I have also been caught in the rain many times with my Garmin (gotta love racing in Vic & SA winter) but have never experienced any issues such as mentioned in Wade's review. This issue may have been avoided as I have the silicon cover available from Garmin.
After 18 months of owning the 800, I now wouldn't leave home without it!
Hey Tim Rowe - Turn it off before you put it in your pocket!!
Lovely piece of gear. Easy to setup and drive. Great to be able to use open maps when travelling. Gets a GPS fix much quicker than the 500. The only reason I don't use it more is the size. For racing/training/commuting, I generally don't need maps/nav, so stick with the smaller 500. For touring or travelling, it really comes into it's own.
Very nice training partner. Since I've been using the garmin edge computers i've been training more and more. It helps to motivate me, measure progress and compare with others.
The product itself has everything I ever wished for. The only thing I miss is a wireless data transfer.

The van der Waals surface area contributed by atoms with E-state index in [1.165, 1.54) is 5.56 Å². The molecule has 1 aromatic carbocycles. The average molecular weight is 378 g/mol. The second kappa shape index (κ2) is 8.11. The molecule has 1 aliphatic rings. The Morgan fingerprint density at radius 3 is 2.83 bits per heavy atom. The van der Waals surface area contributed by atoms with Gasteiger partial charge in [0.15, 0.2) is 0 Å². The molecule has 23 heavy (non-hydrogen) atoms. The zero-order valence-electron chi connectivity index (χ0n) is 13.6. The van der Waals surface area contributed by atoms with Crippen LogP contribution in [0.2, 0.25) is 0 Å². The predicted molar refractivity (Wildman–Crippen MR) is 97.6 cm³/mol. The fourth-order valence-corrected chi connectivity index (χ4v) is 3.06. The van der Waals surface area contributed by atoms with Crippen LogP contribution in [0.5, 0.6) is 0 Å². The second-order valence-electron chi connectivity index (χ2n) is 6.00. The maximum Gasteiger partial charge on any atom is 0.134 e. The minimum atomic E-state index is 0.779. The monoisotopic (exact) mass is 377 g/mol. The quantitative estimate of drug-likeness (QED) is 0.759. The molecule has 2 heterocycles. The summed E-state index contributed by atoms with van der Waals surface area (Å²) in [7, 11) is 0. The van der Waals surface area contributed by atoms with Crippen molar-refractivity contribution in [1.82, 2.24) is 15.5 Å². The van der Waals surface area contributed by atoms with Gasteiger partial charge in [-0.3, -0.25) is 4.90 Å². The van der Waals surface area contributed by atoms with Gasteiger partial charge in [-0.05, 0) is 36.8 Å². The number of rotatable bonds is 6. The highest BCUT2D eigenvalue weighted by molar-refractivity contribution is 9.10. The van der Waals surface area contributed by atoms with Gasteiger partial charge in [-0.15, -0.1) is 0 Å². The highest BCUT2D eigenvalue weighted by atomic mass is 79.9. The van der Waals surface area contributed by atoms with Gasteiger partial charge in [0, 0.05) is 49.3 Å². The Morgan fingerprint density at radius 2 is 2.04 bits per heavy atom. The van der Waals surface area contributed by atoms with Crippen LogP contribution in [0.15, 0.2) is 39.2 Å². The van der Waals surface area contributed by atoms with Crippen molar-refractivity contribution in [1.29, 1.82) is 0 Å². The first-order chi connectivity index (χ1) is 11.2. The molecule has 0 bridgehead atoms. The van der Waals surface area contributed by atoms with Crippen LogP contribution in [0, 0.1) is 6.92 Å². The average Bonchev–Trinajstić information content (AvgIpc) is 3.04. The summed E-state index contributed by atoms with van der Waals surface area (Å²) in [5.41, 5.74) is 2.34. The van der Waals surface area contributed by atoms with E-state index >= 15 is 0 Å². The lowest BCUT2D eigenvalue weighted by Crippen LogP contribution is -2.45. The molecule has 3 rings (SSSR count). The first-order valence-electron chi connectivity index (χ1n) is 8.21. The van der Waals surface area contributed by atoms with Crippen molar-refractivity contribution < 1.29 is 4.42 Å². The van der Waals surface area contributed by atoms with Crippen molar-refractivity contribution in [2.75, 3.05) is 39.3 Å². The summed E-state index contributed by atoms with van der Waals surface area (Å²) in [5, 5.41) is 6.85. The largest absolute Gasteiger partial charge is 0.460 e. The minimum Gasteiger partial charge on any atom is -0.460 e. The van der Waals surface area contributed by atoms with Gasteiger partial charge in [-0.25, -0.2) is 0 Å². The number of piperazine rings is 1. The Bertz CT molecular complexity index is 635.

I've had my Garmin Edge 800 for some time now. It has all the features I want and then some. I am kind of a 'numbers' guy so having the ability to (over)evaluate my performance from ride to ride, season to season, enables me to improve. Overall, the Garmin Edge 800 design and presentation is quite nice. The device itself is reasonably small and the screen is easy to read in daylight and on dusk/dawn rides. I have a minor quibble with the USB plug. It is difficult to get it stick and stay on the USB. There are an awful lot of screens to customize the Garmin Edge 800 to my needs. It would be nice to have a way of setting up the Garmin from my computer and uploading the settings. When I bought my Garmin Edge 800, I was an early adopter so it was a bit pricey and buggy. I probably would have rated its 'value for money' as a 5. Over time, the firmware has stabilized to the point where I've rarely encountered an issue and the value I get from analyzing my rides, has increased.